Today, their behaviour is mild compared to caretos of years past; shenanigans went as far as bursting into homes through locked doors and closed windows, stealing food and teasing women who tried to hide from them. In years gone by, this was sometimes the only chance boys had to get close to girls they secretly wooed. For Amilcar Torres, who was 20 years old in the 1960s, this meant climbing to his beloved’s balcony and consequently falling and breaking four ribs in the process – an unfortunate outcome but one that didn’t keep him from playing his role and, a few years later, marrying the young woman. Now a respected village elder, Torres has been a careto all of his whole life, except for the 18 years he spent abroad. In the 1970s, the poverty of Portugal’s rural areas led to mass migration, and the tradition became almost extinct, with only three caretos remaining in the village. Fortunately, according to Torres, who became a father while living in France, his children “were born caretos”. His two sons, Miguel and Pedro, now in their fifties and residing in Paris, still make a point of returning to the village every year to carry out their masked tradition. So does Amilcar’s grandson, the family’s youngest careto and the liveliest of the bunch.
The current generation of Caretos de Podence is mostly made up of young men who work or study abroad and return to the village for the Carnival alone. They’re proud of being from the village that gave birth to the caretos and thoroughly enjoy wearing the costume that preserves their anonymity while having fun. According to Torres’ family and friends: “The mask allows your inner craziness to come out in cheerful ways.” Add this to the fact that caretos are served free drinks wherever they go, and it’s easy to understand why the activity can appeal to the younger generations.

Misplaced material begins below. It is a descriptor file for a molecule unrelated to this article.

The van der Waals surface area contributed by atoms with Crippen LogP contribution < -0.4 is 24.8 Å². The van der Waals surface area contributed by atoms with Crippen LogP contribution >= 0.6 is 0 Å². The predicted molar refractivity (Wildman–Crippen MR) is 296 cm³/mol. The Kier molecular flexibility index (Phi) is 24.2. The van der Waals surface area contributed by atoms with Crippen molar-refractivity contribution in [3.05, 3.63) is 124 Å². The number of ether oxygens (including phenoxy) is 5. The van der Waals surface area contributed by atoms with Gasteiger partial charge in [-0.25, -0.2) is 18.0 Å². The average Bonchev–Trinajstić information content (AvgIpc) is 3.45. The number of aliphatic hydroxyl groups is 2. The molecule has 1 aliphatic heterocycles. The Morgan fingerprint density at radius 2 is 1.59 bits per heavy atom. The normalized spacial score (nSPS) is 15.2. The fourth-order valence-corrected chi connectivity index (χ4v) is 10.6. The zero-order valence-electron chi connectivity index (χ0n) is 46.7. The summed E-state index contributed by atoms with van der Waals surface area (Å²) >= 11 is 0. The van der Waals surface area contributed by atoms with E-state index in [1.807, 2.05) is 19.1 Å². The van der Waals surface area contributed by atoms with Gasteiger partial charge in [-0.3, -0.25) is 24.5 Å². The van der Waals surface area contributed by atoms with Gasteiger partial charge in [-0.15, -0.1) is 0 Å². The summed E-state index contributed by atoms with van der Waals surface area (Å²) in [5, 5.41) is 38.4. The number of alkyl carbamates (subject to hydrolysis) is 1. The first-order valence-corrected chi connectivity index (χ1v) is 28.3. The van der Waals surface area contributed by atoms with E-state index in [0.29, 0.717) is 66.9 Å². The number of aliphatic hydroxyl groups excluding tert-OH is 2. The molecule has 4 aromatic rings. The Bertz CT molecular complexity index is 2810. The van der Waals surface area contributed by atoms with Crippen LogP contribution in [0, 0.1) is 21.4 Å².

There is a price to pay, though. A careto costume can cost up to €1000 (£870), a hefty sum to pay even if you can find someone qualified (or willing) to make you one. The village currently has a professional outfitter who makes careto costumes on demand. But, according to Kevin – a 26-year-old careto, born and raised in France, “The best costumes are home-made.” He is lucky enough to have one made by his grandmother – “Probably the last one she’ll ever make,” he muses – who has lived in the village her whole life.
Apart from the financial cost, there’s a physical one, too. The morning after the festivities, Kevin and his younger brother, Vitor, both flaunt the marks of the riotous celebrations: both of them bear round purple bruises evenly distributed along their waists from swinging the cowbells on their belts. “It’s the price you pay for doing it right,” they say, laughing.
Being recognised as a UNESCO Cultural Heritage tradition has been a blessing for the village and the caretos. Now, with abundant funding and a flourishing tourist trade bringing in revenue, a full restoration of the village is soon to be under way, with the renowned Portuguese architect Eduardo Souto De Moura leading the project. If you’d like to take part in tradition lasting over 800 years, there’s no better destination than Podence in which to dance with the devil.